New bottle old wine
Drawing on the punches, matrices, specimens and smoke proofs at St Bride Library, Commercial Classics give nineteenth-century typefaces a new lease of life
Type designer Paul Barnes is acutely conscious of the way in which the letterforms of the past recur and evolve in the context of the present day. He explains this with reference to the last days of letterpress. ‘Not so long ago, you could use anything that had existed in the era of letterpress. Even if it was from the sixteenth century, if you wanted it, it could have been recast.’
Commercial Type’s Paul Barnes revived this style, originally made in capitals only, based on examples of matrices (right) and specimens in the archive at St Bride Printing Library in London. Barnes based his design for the lower case on the Figgins slab serif style.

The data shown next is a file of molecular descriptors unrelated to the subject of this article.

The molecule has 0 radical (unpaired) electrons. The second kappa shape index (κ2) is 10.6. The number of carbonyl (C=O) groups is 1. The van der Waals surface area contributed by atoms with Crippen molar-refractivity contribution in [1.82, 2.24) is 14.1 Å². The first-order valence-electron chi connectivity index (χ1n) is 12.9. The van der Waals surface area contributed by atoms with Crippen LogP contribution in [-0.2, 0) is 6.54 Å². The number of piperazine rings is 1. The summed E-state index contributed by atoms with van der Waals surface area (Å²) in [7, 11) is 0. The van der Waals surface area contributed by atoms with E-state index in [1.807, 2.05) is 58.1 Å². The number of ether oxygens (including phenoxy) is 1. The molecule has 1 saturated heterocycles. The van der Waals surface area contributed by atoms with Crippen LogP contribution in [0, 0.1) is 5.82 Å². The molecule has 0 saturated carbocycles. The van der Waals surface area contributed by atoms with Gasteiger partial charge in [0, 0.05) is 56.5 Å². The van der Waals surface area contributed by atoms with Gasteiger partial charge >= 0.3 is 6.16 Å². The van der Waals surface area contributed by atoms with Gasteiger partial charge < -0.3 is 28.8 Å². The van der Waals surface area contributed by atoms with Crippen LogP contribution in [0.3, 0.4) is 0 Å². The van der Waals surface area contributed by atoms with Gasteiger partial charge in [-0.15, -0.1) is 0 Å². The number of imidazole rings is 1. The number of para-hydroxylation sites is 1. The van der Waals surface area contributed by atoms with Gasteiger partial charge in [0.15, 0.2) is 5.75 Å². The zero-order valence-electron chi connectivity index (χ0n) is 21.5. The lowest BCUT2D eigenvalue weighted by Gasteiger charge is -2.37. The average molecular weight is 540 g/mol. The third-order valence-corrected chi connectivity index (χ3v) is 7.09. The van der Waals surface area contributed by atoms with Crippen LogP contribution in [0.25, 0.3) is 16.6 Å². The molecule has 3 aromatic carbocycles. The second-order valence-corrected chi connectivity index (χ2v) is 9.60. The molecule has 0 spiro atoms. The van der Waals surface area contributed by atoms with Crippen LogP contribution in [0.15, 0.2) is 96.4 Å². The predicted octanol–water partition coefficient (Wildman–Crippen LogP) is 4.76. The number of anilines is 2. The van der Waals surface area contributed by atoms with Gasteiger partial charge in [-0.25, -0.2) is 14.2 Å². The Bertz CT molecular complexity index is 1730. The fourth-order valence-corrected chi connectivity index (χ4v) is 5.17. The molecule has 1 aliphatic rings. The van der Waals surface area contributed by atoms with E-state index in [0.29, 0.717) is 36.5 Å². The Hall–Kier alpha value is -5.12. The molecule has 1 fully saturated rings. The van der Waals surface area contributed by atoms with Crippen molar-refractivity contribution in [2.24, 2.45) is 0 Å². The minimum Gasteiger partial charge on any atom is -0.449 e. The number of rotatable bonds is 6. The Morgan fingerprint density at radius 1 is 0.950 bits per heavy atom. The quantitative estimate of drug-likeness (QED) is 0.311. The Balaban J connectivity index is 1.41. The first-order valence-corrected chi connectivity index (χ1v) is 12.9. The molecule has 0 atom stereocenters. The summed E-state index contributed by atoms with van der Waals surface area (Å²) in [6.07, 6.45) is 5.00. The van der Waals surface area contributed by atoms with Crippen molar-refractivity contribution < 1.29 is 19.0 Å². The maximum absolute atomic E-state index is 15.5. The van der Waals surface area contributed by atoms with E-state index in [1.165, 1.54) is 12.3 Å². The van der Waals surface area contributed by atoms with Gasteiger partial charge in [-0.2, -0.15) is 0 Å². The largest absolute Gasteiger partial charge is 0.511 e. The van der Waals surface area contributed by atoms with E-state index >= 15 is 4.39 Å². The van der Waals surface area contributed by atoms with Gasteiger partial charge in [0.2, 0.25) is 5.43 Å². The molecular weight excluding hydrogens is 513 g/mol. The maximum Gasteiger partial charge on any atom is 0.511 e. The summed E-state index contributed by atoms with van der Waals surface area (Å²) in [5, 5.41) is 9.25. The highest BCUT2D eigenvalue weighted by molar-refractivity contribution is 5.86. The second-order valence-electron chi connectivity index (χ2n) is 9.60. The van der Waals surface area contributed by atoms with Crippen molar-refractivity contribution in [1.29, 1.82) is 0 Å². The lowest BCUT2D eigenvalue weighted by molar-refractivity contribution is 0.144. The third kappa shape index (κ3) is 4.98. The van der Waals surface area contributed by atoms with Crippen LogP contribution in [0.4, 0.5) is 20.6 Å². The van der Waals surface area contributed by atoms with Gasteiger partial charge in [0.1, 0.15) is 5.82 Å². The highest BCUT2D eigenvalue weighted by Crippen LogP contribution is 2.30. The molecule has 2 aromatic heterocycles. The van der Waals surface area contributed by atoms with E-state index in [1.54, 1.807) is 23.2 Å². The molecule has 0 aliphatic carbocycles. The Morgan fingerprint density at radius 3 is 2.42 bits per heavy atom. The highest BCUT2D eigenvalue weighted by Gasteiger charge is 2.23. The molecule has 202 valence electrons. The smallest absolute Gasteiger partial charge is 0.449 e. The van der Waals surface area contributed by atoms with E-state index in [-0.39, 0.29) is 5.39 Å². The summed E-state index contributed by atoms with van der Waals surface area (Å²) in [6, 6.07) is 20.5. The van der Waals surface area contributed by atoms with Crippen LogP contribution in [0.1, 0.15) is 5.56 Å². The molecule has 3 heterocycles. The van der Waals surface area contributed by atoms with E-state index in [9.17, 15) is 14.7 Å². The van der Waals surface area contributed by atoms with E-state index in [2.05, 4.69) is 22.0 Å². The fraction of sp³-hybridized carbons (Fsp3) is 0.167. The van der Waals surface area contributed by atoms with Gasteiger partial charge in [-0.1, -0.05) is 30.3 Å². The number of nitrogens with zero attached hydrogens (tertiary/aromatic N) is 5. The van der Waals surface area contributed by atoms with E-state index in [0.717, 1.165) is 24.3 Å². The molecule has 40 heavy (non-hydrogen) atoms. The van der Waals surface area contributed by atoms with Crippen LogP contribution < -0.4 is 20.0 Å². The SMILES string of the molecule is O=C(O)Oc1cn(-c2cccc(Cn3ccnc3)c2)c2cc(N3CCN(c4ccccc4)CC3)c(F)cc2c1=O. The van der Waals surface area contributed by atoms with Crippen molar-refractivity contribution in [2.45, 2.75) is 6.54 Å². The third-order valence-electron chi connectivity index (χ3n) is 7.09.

Top: Pages from Specimen of Printing Types, Henry Caslon, 1842, which informed Isambard.
All photographs taken at St Bride Library by John Bodkin and Philip Sayer.
John L. Walters, editor of Eye, London
Read the full version in Eye no. 98 vol. 25, 2019
Eye is the world’s most beautiful and collectable graphic design journal, published quarterly for professional designers, students and anyone interested in critical, informed writing about graphic design and visual culture. It is available from all good design bookshops and online at the Eye shop, where you can buy subscriptions and single issues. You can see what Eye 98 looks like at Eye Before You Buy on Vimeo.